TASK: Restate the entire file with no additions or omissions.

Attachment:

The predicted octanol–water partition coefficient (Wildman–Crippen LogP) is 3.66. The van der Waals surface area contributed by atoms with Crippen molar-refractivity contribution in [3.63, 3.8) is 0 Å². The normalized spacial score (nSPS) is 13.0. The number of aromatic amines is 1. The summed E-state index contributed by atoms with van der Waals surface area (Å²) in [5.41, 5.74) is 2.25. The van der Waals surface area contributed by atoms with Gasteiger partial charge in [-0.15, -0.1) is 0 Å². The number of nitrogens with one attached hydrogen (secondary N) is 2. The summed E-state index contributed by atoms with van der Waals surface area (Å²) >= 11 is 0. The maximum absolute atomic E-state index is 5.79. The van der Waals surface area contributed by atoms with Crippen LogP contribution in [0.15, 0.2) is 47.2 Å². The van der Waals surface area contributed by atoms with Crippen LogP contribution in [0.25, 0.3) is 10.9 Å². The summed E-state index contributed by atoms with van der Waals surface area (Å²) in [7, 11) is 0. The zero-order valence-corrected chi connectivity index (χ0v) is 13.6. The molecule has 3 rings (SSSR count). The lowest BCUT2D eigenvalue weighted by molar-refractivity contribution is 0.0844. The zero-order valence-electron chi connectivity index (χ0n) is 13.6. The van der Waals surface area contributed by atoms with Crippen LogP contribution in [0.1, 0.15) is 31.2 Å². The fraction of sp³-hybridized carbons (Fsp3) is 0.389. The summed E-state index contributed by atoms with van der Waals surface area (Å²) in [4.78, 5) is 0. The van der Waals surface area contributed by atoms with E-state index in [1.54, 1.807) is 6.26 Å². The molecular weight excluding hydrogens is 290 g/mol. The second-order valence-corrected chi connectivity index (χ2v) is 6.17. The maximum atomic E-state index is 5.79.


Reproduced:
The predicted octanol–water partition coefficient (Wildman–Crippen LogP) is 3.66. The van der Waals surface area contributed by atoms with Crippen molar-refractivity contribution in [3.63, 3.8) is 0 Å². The normalized spacial score (nSPS) is 13.0. The number of aromatic amines is 1. The summed E-state index contributed by atoms with van der Waals surface area (Å²) in [5.41, 5.74) is 2.25. The van der Waals surface area contributed by atoms with Gasteiger partial charge in [-0.15, -0.1) is 0 Å². The number of nitrogens with one attached hydrogen (secondary N) is 2. The summed E-state index contributed by atoms with van der Waals surface area (Å²) >= 11 is 0. The maximum absolute atomic E-state index is 5.79. The van der Waals surface area contributed by atoms with Crippen LogP contribution in [0.15, 0.2) is 47.2 Å². The van der Waals surface area contributed by atoms with Crippen LogP contribution in [0.25, 0.3) is 10.9 Å². The summed E-state index contributed by atoms with van der Waals surface area (Å²) in [7, 11) is 0. The zero-order valence-corrected chi connectivity index (χ0v) is 13.6. The molecule has 3 rings (SSSR count). The lowest BCUT2D eigenvalue weighted by molar-refractivity contribution is 0.0844. The zero-order valence-electron chi connectivity index (χ0n) is 13.6. The van der Waals surface area contributed by atoms with Crippen LogP contribution in [0.1, 0.15) is 31.2 Å². The fraction of sp³-hybridized carbons (Fsp3) is 0.389. The summed E-state index contributed by atoms with van der Waals surface area (Å²) in [4.78, 5) is 0. The van der Waals surface area contributed by atoms with E-state index in [1.54, 1.807) is 6.26 Å². The molecular weight excluding hydrogens is 290 g/mol. The second-order valence-corrected chi connectivity index (χ2v) is 6.17. The maximum atomic E-state index is 5.79.